Selena Mungur (Class of 2022)

photo of Selena Mungur

  • sophomore double major in Political Science and Critical Race & Ethnic Studies
  • studying in the combined BA-MA program for Political Science
  • from Cincinnati, OH
  • conducting an independent study on immigration policy and xenophobia
  • visited the Arizona Desert and the U.S.-Mexico border for 'On the Border' trip (Spring 2018)
"Don't be scared to take risks. If you have a passion for what you're doing, you can make change no matter where you are in your life journey. Don't let your own fear of not being good enough stop you from doing something great."

Why Miami?

"My parents and my sister all went to Miami, which at first made me not want to come here! However, I came for a tour of Miami's graphic design program, which was my initial interest along with international relations. I ultimately chose Miami because of how flexible the university is in its wide range of program offerings and supportive professors.

"I started my first semester slow, taking only two art classes, but then I discovered political science and linguistics and absolutely loved them. I had been starting to realize that not only was I not doing so great in my art classes but also I actually liked academic classes a lot more. I was getting more excited about political science, linguistics, and others, so I decided that maybe art wasn't the right thing for me."

Best Miami Experiences

Selena Mungur (4th from left) and Humanities Summer Research Institute colleagues at the Mercantile Library in Cincinnati

"From the beginning it's been amazing. Every single class I've taken has opened my mind to new things, making me fall in love with learning all over again. In my second semester, I took an immigration social justice class, SJS 350, co-taught by Sara Williams, Miami's associate director of community-engaged learning, and Suzanne Klatt, the director of the Mindfulness and Contemplative Inquiry Center. It was great to ground myself in such an intense topic while in a very open, welcoming space ,and I grew very close with everyone in the class.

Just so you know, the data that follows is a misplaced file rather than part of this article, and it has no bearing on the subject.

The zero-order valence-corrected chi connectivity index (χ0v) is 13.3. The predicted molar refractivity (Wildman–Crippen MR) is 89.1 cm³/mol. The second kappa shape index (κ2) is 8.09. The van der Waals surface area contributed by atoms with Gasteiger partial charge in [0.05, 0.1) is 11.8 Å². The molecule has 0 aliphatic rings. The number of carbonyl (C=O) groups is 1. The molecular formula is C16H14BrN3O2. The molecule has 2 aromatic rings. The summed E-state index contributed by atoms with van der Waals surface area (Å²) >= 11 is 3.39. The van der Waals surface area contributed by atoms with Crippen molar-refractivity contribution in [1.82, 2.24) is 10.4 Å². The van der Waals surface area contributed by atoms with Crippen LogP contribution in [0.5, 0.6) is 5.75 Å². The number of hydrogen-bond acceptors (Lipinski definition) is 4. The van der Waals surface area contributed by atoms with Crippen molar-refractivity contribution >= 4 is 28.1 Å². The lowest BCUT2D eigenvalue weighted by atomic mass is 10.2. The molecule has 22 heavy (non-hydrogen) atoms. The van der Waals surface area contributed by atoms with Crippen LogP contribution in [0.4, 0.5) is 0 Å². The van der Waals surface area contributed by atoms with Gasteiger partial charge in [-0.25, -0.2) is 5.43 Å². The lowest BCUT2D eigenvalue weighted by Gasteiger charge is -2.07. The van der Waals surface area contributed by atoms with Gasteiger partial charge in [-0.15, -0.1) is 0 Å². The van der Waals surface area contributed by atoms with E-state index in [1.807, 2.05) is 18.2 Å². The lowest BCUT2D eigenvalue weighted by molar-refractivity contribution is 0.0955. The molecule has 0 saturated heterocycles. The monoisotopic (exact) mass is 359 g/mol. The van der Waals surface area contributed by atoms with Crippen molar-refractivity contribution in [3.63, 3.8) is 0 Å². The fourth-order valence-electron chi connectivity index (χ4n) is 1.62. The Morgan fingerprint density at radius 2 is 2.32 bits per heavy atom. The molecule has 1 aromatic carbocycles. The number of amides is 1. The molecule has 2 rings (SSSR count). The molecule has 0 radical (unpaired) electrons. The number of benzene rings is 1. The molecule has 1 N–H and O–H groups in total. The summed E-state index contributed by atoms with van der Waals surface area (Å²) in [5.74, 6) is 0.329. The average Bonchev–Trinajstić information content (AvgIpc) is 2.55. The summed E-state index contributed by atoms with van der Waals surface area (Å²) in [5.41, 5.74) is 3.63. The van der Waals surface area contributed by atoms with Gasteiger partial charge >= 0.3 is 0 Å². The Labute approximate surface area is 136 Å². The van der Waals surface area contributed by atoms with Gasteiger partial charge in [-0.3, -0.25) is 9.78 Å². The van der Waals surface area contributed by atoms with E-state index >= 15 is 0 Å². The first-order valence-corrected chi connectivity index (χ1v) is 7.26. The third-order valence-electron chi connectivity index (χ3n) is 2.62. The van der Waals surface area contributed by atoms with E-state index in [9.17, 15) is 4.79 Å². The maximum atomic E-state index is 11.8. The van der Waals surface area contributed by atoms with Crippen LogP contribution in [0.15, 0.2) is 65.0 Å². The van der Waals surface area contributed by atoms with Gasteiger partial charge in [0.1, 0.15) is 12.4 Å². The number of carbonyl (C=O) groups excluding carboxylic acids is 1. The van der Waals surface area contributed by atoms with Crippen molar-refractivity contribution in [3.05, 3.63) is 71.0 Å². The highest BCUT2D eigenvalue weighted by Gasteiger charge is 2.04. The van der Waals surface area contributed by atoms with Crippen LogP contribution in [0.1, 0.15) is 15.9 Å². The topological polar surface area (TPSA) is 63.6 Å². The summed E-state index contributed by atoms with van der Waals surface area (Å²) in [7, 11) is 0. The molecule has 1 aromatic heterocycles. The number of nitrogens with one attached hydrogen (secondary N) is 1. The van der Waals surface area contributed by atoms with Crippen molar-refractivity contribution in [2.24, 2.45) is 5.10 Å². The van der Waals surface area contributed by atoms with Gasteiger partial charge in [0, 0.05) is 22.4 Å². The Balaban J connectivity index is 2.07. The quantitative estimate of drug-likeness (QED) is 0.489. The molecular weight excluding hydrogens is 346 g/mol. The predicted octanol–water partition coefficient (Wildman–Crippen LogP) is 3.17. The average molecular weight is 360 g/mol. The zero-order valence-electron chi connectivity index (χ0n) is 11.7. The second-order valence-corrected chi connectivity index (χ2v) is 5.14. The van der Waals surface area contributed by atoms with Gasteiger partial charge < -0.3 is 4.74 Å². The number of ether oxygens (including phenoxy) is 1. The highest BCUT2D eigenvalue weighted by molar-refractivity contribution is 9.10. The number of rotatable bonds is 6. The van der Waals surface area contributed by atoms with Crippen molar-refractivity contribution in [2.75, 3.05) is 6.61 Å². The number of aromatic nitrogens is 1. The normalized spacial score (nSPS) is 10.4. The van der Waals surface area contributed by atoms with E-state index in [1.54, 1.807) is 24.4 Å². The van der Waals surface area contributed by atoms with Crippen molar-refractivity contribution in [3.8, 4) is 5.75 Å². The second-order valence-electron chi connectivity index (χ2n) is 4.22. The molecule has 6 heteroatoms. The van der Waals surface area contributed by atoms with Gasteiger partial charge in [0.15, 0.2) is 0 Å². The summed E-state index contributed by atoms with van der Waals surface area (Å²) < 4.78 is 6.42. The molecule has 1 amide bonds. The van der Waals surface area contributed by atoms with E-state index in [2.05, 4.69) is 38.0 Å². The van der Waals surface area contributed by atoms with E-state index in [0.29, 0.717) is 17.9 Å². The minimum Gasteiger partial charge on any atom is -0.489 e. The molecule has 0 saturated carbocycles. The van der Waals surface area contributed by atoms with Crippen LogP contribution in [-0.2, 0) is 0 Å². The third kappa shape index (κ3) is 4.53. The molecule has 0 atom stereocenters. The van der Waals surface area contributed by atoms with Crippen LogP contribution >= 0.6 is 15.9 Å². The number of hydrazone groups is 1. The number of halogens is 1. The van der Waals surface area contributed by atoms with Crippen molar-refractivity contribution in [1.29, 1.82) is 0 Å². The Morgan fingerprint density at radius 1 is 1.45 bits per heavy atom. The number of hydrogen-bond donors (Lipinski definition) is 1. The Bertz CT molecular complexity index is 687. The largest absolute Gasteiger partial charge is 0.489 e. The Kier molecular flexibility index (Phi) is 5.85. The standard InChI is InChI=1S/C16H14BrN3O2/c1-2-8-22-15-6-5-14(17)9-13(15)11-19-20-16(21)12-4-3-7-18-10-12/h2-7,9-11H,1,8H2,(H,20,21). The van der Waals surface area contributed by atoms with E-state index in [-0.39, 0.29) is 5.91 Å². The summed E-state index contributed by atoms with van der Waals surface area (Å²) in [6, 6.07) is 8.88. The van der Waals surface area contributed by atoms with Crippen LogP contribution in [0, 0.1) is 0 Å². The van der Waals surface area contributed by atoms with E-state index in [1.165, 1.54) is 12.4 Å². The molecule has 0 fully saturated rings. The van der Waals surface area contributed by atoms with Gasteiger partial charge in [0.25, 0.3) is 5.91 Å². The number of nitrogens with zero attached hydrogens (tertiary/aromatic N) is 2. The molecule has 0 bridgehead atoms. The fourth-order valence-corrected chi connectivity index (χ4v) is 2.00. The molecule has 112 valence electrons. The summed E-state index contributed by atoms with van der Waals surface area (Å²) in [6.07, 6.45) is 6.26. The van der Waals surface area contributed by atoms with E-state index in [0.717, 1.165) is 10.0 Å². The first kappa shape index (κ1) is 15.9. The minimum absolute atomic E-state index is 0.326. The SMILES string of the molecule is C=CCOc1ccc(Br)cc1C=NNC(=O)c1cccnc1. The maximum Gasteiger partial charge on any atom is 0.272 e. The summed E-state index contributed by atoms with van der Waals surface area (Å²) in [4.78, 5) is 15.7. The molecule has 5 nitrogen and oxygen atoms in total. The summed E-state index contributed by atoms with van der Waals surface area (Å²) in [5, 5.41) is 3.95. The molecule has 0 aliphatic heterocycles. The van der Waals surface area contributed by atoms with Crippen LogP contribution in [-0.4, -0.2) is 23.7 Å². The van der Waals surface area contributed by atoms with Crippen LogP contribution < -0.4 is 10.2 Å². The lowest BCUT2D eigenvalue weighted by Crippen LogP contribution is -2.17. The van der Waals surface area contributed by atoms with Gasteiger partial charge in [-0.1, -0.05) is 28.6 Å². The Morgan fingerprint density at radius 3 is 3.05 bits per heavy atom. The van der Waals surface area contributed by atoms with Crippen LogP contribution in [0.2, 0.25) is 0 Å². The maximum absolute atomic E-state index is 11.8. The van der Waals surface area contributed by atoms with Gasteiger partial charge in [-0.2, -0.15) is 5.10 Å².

"As part of the class, during spring break last year we went to Tucson, Arizona, where we visited the U.S.-Mexico border, sat in on court proceedings, and met with multiple non-profit organizations in order to further understand U.S. immigration policies. It was an immersive experience that really changed what I want to go into, and that's what led me to the new Critical Race and Ethnic Studies (CRES) major.
[See the CAS press release Miami's updated Critical Race & Ethnic Studies major offers students a powerful new cognitive tool to confront today's global challenges.]

"I am also doing a specialized track in my CRES major that is focused on migration studies. This specialization correlates with an independent study I am currently working on studying the effects of religious and racial xenophobias on international immigration policies. I'm working with associate professor of Political Science Erica Edwards, who taught my Comparative Politics class last spring. She has helped me to develop my final paper in her class into my current research project and has been a fantastic mentor throughout my research journey thus far. I'm hoping to continue to grow this project into my thesis for the Combined Bachelor-Masters program in Political Science and then get it published.

"I've also been helping with visiting assistant professor of sociology Michael Loadenthal's Prosecution Project (tPP) this semester. We're looking at American court cases about terrorist acts and then collecting data for each case, how they were treated in the system, and other factors.

"All in all, Miami has shown me exactly what my passion is, and I love having the opportunity to pursue my own research project. It blows me away how supportive the faculty are here, making my experience at Miami way better than I could have imagined!"

Miami and the Liberal Arts

Artwork along the U.S.-Mexico border

"I came from a very diverse high school, so the liberal arts at Miami have enabled me to learn more about racial theory. One of the readings in my SJS 350 class by Gloria Anzaldúa was about how a multiracial person could move between different situations and cultures. Being multiracial myself, I related to that and wanted to learn more about ethnic boundaries and how people navigate them. I'm learning how to take a step back from things and look beneath the surface at how social and political structures affect our world.